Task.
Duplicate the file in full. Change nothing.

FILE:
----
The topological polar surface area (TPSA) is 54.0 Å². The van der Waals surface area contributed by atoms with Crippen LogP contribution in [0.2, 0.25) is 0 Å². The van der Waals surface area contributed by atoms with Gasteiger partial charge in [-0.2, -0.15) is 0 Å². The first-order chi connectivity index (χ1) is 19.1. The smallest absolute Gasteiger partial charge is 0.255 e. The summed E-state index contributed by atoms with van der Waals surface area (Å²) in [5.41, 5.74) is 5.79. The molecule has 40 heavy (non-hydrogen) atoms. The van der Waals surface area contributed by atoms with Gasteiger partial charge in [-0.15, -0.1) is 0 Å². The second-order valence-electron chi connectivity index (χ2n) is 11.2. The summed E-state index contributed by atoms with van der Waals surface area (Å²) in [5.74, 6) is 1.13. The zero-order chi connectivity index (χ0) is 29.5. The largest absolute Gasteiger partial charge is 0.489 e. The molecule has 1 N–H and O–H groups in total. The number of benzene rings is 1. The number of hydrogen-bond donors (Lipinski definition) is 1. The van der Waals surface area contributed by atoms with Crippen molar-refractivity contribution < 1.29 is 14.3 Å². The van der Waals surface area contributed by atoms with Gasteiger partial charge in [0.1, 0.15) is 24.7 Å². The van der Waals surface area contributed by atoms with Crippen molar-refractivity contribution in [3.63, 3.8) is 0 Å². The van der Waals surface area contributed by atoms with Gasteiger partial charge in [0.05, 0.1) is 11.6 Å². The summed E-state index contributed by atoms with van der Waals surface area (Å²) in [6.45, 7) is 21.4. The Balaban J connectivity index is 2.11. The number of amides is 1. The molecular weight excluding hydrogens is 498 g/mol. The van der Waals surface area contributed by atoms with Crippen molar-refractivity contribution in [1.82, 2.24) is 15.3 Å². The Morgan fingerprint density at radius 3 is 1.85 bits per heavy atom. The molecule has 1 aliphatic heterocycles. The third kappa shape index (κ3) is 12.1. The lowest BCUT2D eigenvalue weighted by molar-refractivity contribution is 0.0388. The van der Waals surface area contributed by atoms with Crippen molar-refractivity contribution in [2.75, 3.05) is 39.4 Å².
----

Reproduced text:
The topological polar surface area (TPSA) is 54.0 Å². The van der Waals surface area contributed by atoms with Crippen LogP contribution in [0.2, 0.25) is 0 Å². The van der Waals surface area contributed by atoms with Gasteiger partial charge in [-0.2, -0.15) is 0 Å². The first-order chi connectivity index (χ1) is 19.1. The smallest absolute Gasteiger partial charge is 0.255 e. The summed E-state index contributed by atoms with van der Waals surface area (Å²) in [5.41, 5.74) is 5.79. The molecule has 40 heavy (non-hydrogen) atoms. The van der Waals surface area contributed by atoms with Gasteiger partial charge in [-0.15, -0.1) is 0 Å². The second-order valence-electron chi connectivity index (χ2n) is 11.2. The summed E-state index contributed by atoms with van der Waals surface area (Å²) in [5.74, 6) is 1.13. The zero-order chi connectivity index (χ0) is 29.5. The largest absolute Gasteiger partial charge is 0.489 e. The molecule has 1 N–H and O–H groups in total. The number of benzene rings is 1. The number of hydrogen-bond donors (Lipinski definition) is 1. The van der Waals surface area contributed by atoms with Crippen molar-refractivity contribution < 1.29 is 14.3 Å². The van der Waals surface area contributed by atoms with Gasteiger partial charge in [0.1, 0.15) is 24.7 Å². The van der Waals surface area contributed by atoms with Crippen molar-refractivity contribution in [3.63, 3.8) is 0 Å². The van der Waals surface area contributed by atoms with Gasteiger partial charge in [0.05, 0.1) is 11.6 Å². The summed E-state index contributed by atoms with van der Waals surface area (Å²) in [6.45, 7) is 21.4. The Balaban J connectivity index is 2.11. The number of amides is 1. The molecular weight excluding hydrogens is 498 g/mol. The van der Waals surface area contributed by atoms with Crippen molar-refractivity contribution in [1.82, 2.24) is 15.3 Å². The Morgan fingerprint density at radius 3 is 1.85 bits per heavy atom. The molecule has 1 aliphatic heterocycles. The third kappa shape index (κ3) is 12.1. The lowest BCUT2D eigenvalue weighted by molar-refractivity contribution is 0.0388. The van der Waals surface area contributed by atoms with Crippen molar-refractivity contribution in [2.75, 3.05) is 39.4 Å².